- Being Intentional About Noticing Beauty In Everything Around You A friend once asked me for advice because she was feeling kinda blue. She told me that she was feeling like she would be resigned to accepting that life was just a series of monotonous events strung between very few “big moments of joy,” such as graduating or getting married or something similar. So I gave her my perspective, which differed greatly from hers and which is this: There is magic in the ordinary, “small” moments, if only we choose to intentionally notice and appreciate it. Every morning you wake up and it’s a miracle. Every moment you live on and the universe keeps moving forward, and there’s so much beauty in that. And I know it can seem like the quiet days can drag on sometimes, but those quiet times? Those are the times we dream of going back to when the going gets tough. So we should enjoy them when we have them, even if they’re not the most “worldshakingly astounding” events, right? I think so and I think recognizing the quiet, ordinary magic that literally everything in life has is the first key to “romanticizing” your life.”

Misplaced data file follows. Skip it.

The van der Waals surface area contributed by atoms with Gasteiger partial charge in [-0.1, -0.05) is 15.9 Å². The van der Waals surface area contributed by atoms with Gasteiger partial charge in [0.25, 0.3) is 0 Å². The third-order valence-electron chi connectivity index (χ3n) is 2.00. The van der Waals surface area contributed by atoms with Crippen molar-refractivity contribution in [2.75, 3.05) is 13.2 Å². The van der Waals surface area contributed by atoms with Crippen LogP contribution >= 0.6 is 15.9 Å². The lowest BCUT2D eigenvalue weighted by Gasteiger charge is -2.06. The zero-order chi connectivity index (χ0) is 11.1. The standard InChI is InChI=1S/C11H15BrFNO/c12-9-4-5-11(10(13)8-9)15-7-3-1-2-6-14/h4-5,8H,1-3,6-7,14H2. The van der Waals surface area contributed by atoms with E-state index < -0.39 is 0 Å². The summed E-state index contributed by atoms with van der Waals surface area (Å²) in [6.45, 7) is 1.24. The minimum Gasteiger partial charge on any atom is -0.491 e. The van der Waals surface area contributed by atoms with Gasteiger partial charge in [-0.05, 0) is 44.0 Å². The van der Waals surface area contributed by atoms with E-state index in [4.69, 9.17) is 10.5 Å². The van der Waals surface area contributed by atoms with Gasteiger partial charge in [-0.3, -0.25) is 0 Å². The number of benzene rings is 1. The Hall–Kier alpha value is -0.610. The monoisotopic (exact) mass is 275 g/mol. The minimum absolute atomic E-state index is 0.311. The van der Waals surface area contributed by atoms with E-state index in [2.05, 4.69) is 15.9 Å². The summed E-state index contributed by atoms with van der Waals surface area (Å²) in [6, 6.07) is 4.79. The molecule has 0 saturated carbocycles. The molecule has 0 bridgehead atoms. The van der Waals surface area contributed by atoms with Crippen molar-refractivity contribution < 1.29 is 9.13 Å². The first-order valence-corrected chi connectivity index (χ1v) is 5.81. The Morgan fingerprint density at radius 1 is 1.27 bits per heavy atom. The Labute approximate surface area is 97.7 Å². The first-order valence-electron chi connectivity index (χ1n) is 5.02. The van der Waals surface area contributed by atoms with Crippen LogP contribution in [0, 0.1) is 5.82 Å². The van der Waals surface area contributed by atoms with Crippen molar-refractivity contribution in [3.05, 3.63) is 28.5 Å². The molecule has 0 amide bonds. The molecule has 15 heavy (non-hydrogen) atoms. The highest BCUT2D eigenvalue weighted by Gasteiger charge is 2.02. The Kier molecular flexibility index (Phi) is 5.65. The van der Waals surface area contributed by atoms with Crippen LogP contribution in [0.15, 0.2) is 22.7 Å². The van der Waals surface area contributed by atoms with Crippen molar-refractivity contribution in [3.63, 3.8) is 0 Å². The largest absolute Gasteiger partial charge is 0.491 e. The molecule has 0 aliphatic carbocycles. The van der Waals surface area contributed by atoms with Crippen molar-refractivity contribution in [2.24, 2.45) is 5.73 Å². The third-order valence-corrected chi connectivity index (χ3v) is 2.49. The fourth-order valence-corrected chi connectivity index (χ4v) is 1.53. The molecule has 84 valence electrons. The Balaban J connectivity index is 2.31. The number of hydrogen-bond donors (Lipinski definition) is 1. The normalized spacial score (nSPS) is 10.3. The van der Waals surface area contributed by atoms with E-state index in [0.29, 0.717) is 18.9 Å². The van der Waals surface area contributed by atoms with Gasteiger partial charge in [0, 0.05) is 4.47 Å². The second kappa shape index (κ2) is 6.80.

- Making Self Love A Priority Look, as someone who faces a continuous struggle with depression and anxiety, I know this one is a lot harder than it seems. Nevertheless, we must persist, dear friends! So what do I mean by “self love,” exactly? I think pop culture has created a very shallow idea of self love and self care for us, when practicing self love is so much more than bubble baths and repeating mantras to yourself—it’s honest to god work! Yes, “self love” can take the form of splurging on a pretty top, but it can also take the form of taking three minutes to meditate or cultivating habits such as taking a walk once or twice a week or making dinner or cleaning or showering even when you don’t feel like it. Practicing self love can also be kinda painful at times when it means stopping negative thought sprials or caring for yourself when you don’t feel like you’re worth it. But it’s through these small, sometimes difficult steps that we begin to make our lives better and to free up mental space to recognize more often and be grateful for the beauty and magic of life and our own existence.